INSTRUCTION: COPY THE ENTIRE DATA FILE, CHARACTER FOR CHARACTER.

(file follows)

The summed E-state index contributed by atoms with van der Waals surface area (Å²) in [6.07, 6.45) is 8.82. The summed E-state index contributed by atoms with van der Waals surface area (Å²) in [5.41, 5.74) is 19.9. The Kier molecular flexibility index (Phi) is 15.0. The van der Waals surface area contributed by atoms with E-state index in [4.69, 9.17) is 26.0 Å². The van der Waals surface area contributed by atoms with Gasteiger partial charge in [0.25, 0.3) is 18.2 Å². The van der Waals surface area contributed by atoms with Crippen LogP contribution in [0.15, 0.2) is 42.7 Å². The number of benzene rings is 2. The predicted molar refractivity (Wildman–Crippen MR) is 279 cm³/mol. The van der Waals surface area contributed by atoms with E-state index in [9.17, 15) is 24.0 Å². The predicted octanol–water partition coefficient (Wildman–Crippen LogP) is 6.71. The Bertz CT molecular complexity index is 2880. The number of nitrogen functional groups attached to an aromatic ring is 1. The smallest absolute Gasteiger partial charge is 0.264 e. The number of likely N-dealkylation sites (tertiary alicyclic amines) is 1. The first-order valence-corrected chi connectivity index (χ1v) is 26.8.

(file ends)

The summed E-state index contributed by atoms with van der Waals surface area (Å²) in [6.07, 6.45) is 8.82. The summed E-state index contributed by atoms with van der Waals surface area (Å²) in [5.41, 5.74) is 19.9. The Kier molecular flexibility index (Phi) is 15.0. The van der Waals surface area contributed by atoms with E-state index in [4.69, 9.17) is 26.0 Å². The van der Waals surface area contributed by atoms with Gasteiger partial charge in [0.25, 0.3) is 18.2 Å². The van der Waals surface area contributed by atoms with Crippen LogP contribution in [0.15, 0.2) is 42.7 Å². The number of benzene rings is 2. The predicted molar refractivity (Wildman–Crippen MR) is 279 cm³/mol. The van der Waals surface area contributed by atoms with E-state index in [9.17, 15) is 24.0 Å². The predicted octanol–water partition coefficient (Wildman–Crippen LogP) is 6.71. The Bertz CT molecular complexity index is 2880. The number of nitrogen functional groups attached to an aromatic ring is 1. The smallest absolute Gasteiger partial charge is 0.264 e. The number of likely N-dealkylation sites (tertiary alicyclic amines) is 1. The first-order valence-corrected chi connectivity index (χ1v) is 26.8.